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This is not of interest to most of you, but I do get emails and queries fairly frequently, so I figure I ought to share once in a while. The big picture summary is that nothing serious is wrong; a biopsy is scheduled for Friday; and I’ve been officially enrolled in the second stage of chemo treatment (the stem cell transplant). For those who want to know more, additional detail and miscellaneous griping is below the fold.

Like I said, nothing serious is wrong. But damn. Chemotherapy has a number of bad side effects, and I mostly just accepted them while it was going on. But it’s now been nearly three weeks since chemo ended, and the side effects haven’t improved at all. In fact, they’ve gotten a little worse. The neuropathy in my feet is no better, and it’s spread a bit in the past few weeks. I feel it in my ankles, and sometimes even in my hands—which is brand new. My stomach remains mildly upset all the time, which is a good way to lose a few pounds but not good for anything else. It’s a bit more noticeable than it used to be, and I’ve even had a couple of bouts of diarrhea in the past two weeks. That’s new too. And my trouble sleeping remains unchanged. I tried tapering off my sleep meds slightly, and it just didn’t work. I gave it more than a week, but finally gave up and went back to my old dose. This used to get me about seven hours of sleep, but now it’s only good for six. That’s not horrible, but it adds up. I pretty much spend my days feeling exhausted all the time, and my emotional state is weirdly unbalanced. I periodically break out in crying jags for no apparent reason. It only lasts a minute or two, but it’s not something that’s ever happened to me before.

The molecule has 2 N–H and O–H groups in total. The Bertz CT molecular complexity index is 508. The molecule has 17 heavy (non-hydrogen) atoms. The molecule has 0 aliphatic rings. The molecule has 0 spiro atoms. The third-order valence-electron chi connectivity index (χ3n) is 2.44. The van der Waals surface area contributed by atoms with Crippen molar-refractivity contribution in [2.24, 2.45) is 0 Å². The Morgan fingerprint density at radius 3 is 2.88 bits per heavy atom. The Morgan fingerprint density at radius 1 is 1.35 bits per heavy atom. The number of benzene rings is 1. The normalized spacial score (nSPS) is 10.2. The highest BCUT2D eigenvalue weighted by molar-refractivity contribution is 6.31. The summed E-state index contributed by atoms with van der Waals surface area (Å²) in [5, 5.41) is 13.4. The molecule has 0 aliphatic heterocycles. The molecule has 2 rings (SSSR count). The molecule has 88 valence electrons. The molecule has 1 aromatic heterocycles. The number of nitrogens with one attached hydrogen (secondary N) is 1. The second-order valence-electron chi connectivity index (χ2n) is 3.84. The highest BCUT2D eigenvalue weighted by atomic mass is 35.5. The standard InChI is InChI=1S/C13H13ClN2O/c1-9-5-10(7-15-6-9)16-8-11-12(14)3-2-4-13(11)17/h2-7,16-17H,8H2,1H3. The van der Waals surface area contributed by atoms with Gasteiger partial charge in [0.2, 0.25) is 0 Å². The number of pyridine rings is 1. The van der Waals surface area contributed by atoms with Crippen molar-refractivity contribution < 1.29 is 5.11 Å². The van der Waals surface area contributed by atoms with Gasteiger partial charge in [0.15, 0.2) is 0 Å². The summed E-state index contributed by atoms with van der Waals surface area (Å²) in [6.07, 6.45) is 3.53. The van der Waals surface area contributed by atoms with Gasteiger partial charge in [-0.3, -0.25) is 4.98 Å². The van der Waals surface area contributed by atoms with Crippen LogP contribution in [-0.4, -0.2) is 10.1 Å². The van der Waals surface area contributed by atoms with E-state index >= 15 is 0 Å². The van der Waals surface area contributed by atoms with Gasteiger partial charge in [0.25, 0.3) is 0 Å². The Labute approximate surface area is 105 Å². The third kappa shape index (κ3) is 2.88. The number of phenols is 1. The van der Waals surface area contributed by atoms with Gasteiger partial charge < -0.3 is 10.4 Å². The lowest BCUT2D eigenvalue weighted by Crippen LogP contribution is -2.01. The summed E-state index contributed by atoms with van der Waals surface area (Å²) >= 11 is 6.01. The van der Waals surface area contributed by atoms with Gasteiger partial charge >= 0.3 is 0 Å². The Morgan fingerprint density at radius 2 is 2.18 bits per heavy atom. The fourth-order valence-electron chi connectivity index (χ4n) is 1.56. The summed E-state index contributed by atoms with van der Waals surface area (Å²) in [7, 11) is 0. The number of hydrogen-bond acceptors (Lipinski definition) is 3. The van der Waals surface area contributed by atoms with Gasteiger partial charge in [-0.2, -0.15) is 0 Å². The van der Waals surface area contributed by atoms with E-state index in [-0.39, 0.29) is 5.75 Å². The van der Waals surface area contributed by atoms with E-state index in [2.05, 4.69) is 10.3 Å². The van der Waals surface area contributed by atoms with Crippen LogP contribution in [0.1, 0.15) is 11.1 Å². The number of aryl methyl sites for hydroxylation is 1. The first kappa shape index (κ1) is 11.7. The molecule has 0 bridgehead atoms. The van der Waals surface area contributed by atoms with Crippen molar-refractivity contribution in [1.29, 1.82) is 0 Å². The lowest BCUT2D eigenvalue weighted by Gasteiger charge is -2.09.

I have no idea if this is normal or not. I only get to see my oncologist for 20 minutes once a month, and she’s not very helpful anyway. As near as I can tell, she’s so afraid of saying or doing something she might be blamed for that she’s just not willing to say much at all. But that might be unfair. Maybe there’s just not much to say. Everyone responds differently to this stuff, and maybe there’s simply no telling how long it will take for all this stuff to clear up.

Friday’s biopsy is being done by a different oncologist, so I’ll see if I can chat with him for a few minutes before the procedure. Maybe he’ll have something useful to tell me.

None of this is horrific, and God knows I’m better off than lots of cancer patients. By relative standards, my chemo regimen was a fairly mild one. Still, expectations are everything. When chemo was over, I was looking forward to feeling better, and instead I’m feeling worse. I wish I knew what was going on. Blah.

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Minority rule, corruption, disinformation, attacks on those who dare tell the truth: There is a direct line from what's happening in Russia and Ukraine to what's happening here at home. And that's what MoJo's Monika Bauerlein writes about in "Their Fight Is Our Fight" to unpack the information war we find ourselves in and share a few examples to show why the power of independent, reader-supported journalism is such a threat to authoritarians.

Corrupt leaders the world over can (and will) try to shut down the truth, but when the truth has millions of people on its side, you can't keep it down for good. And there's no more powerful or urgent argument for your support of Mother Jones' journalism right now than that. We need to raise about $450,000 to hit our online fundraising budget in these next few months, so please read more from Monika and pitch in if you can.

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